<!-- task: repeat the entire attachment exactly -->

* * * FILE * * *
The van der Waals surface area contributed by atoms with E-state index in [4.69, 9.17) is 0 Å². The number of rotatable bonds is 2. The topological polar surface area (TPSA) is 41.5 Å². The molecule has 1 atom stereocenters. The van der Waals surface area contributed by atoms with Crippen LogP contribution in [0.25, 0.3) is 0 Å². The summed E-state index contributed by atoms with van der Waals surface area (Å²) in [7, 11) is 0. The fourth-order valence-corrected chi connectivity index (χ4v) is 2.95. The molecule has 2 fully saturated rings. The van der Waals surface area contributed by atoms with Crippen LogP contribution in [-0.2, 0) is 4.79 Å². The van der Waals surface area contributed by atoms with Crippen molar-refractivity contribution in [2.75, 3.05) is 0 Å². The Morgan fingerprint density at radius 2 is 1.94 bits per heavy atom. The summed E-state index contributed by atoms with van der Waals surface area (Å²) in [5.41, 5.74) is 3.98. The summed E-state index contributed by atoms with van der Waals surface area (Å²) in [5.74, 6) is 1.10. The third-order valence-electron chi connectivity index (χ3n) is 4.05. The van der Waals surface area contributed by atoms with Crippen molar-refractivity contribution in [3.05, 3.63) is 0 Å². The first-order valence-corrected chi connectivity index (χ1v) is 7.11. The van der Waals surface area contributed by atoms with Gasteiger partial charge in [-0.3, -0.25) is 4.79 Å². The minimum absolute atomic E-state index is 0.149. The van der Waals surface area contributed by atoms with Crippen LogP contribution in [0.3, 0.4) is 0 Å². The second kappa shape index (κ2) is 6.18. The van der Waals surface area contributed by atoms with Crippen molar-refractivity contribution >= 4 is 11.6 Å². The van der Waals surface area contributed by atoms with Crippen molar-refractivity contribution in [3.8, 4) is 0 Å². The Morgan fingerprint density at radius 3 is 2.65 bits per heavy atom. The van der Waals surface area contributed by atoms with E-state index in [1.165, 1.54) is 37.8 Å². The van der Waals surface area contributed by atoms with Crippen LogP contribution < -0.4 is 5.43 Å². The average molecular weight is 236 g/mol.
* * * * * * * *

The van der Waals surface area contributed by atoms with E-state index in [4.69, 9.17) is 0 Å². The number of rotatable bonds is 2. The topological polar surface area (TPSA) is 41.5 Å². The molecule has 1 atom stereocenters. The van der Waals surface area contributed by atoms with Crippen LogP contribution in [0.25, 0.3) is 0 Å². The summed E-state index contributed by atoms with van der Waals surface area (Å²) in [7, 11) is 0. The fourth-order valence-corrected chi connectivity index (χ4v) is 2.95. The molecule has 2 fully saturated rings. The van der Waals surface area contributed by atoms with Crippen LogP contribution in [-0.2, 0) is 4.79 Å². The van der Waals surface area contributed by atoms with Crippen molar-refractivity contribution in [2.75, 3.05) is 0 Å². The Morgan fingerprint density at radius 2 is 1.94 bits per heavy atom. The summed E-state index contributed by atoms with van der Waals surface area (Å²) in [5.41, 5.74) is 3.98. The summed E-state index contributed by atoms with van der Waals surface area (Å²) in [5.74, 6) is 1.10. The third-order valence-electron chi connectivity index (χ3n) is 4.05. The van der Waals surface area contributed by atoms with Crippen molar-refractivity contribution in [3.05, 3.63) is 0 Å². The first-order valence-corrected chi connectivity index (χ1v) is 7.11. The van der Waals surface area contributed by atoms with Gasteiger partial charge in [-0.3, -0.25) is 4.79 Å². The minimum absolute atomic E-state index is 0.149. The van der Waals surface area contributed by atoms with Crippen LogP contribution in [0.3, 0.4) is 0 Å². The second kappa shape index (κ2) is 6.18. The van der Waals surface area contributed by atoms with Crippen molar-refractivity contribution >= 4 is 11.6 Å². The van der Waals surface area contributed by atoms with Crippen molar-refractivity contribution in [3.8, 4) is 0 Å². The Morgan fingerprint density at radius 3 is 2.65 bits per heavy atom. The van der Waals surface area contributed by atoms with E-state index in [1.165, 1.54) is 37.8 Å². The van der Waals surface area contributed by atoms with Crippen LogP contribution < -0.4 is 5.43 Å². The average molecular weight is 236 g/mol.